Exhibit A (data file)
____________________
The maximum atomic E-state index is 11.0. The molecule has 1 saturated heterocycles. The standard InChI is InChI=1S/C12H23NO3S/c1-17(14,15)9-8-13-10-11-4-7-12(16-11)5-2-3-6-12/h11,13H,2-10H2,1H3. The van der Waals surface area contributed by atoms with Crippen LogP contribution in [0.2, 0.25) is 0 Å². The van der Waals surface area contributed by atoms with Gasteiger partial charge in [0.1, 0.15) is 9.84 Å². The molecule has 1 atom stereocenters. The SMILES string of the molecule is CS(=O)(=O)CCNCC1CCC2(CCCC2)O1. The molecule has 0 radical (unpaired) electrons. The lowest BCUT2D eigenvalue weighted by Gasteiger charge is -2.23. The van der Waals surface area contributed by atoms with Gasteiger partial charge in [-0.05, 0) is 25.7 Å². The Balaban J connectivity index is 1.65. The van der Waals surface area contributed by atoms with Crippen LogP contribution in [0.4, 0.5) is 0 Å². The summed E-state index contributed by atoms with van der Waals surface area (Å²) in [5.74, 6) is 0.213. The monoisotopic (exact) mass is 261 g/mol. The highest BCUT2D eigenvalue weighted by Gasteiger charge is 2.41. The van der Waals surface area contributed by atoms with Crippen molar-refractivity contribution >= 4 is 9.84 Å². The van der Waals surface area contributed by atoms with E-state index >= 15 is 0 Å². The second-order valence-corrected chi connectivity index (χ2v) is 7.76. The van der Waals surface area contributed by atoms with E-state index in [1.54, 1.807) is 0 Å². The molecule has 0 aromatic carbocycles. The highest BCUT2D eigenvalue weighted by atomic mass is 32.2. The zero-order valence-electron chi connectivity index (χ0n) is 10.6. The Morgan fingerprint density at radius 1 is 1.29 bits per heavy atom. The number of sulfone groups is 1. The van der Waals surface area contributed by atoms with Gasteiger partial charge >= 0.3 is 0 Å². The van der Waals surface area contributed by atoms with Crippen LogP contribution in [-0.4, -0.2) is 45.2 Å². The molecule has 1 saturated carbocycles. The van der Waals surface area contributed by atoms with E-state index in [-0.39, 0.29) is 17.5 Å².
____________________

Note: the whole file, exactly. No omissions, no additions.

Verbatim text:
The maximum atomic E-state index is 11.0. The molecule has 1 saturated heterocycles. The standard InChI is InChI=1S/C12H23NO3S/c1-17(14,15)9-8-13-10-11-4-7-12(16-11)5-2-3-6-12/h11,13H,2-10H2,1H3. The van der Waals surface area contributed by atoms with Crippen LogP contribution in [0.2, 0.25) is 0 Å². The van der Waals surface area contributed by atoms with Gasteiger partial charge in [0.1, 0.15) is 9.84 Å². The molecule has 1 atom stereocenters. The SMILES string of the molecule is CS(=O)(=O)CCNCC1CCC2(CCCC2)O1. The molecule has 0 radical (unpaired) electrons. The lowest BCUT2D eigenvalue weighted by Gasteiger charge is -2.23. The van der Waals surface area contributed by atoms with Gasteiger partial charge in [-0.05, 0) is 25.7 Å². The Balaban J connectivity index is 1.65. The van der Waals surface area contributed by atoms with Crippen LogP contribution in [0.4, 0.5) is 0 Å². The summed E-state index contributed by atoms with van der Waals surface area (Å²) in [5.74, 6) is 0.213. The monoisotopic (exact) mass is 261 g/mol. The highest BCUT2D eigenvalue weighted by Gasteiger charge is 2.41. The van der Waals surface area contributed by atoms with Crippen molar-refractivity contribution >= 4 is 9.84 Å². The van der Waals surface area contributed by atoms with E-state index >= 15 is 0 Å². The second-order valence-corrected chi connectivity index (χ2v) is 7.76. The van der Waals surface area contributed by atoms with E-state index in [1.54, 1.807) is 0 Å². The molecule has 0 aromatic carbocycles. The highest BCUT2D eigenvalue weighted by atomic mass is 32.2. The zero-order valence-electron chi connectivity index (χ0n) is 10.6. The Morgan fingerprint density at radius 1 is 1.29 bits per heavy atom. The number of sulfone groups is 1. The van der Waals surface area contributed by atoms with Gasteiger partial charge >= 0.3 is 0 Å². The van der Waals surface area contributed by atoms with Crippen LogP contribution in [-0.4, -0.2) is 45.2 Å². The molecule has 1 saturated carbocycles. The van der Waals surface area contributed by atoms with E-state index in [-0.39, 0.29) is 17.5 Å².